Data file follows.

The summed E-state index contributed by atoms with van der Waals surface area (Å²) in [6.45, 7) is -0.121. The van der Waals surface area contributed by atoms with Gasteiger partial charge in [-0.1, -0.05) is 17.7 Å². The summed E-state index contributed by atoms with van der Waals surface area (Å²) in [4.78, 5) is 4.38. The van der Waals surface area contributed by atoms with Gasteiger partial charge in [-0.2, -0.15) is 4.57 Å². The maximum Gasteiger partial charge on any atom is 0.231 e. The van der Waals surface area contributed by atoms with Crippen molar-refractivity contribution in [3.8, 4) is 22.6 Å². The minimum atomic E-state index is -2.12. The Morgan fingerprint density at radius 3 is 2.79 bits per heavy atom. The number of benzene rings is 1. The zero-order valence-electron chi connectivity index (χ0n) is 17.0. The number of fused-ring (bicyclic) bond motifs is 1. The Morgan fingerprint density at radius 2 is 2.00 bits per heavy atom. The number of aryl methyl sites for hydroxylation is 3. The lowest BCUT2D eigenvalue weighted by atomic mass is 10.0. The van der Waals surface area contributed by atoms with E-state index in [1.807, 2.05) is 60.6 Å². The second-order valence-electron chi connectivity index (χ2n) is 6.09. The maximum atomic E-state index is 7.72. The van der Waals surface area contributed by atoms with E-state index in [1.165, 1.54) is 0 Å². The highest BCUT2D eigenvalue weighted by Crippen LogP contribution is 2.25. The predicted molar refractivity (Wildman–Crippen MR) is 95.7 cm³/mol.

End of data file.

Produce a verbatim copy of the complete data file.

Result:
The summed E-state index contributed by atoms with van der Waals surface area (Å²) in [6.45, 7) is -0.121. The van der Waals surface area contributed by atoms with Gasteiger partial charge in [-0.1, -0.05) is 17.7 Å². The summed E-state index contributed by atoms with van der Waals surface area (Å²) in [4.78, 5) is 4.38. The van der Waals surface area contributed by atoms with Gasteiger partial charge in [-0.2, -0.15) is 4.57 Å². The maximum Gasteiger partial charge on any atom is 0.231 e. The van der Waals surface area contributed by atoms with Crippen molar-refractivity contribution in [3.8, 4) is 22.6 Å². The minimum atomic E-state index is -2.12. The Morgan fingerprint density at radius 3 is 2.79 bits per heavy atom. The number of benzene rings is 1. The zero-order valence-electron chi connectivity index (χ0n) is 17.0. The number of fused-ring (bicyclic) bond motifs is 1. The Morgan fingerprint density at radius 2 is 2.00 bits per heavy atom. The number of aryl methyl sites for hydroxylation is 3. The lowest BCUT2D eigenvalue weighted by atomic mass is 10.0. The van der Waals surface area contributed by atoms with E-state index in [1.807, 2.05) is 60.6 Å². The second-order valence-electron chi connectivity index (χ2n) is 6.09. The maximum atomic E-state index is 7.72. The van der Waals surface area contributed by atoms with E-state index in [1.165, 1.54) is 0 Å². The highest BCUT2D eigenvalue weighted by Crippen LogP contribution is 2.25. The predicted molar refractivity (Wildman–Crippen MR) is 95.7 cm³/mol.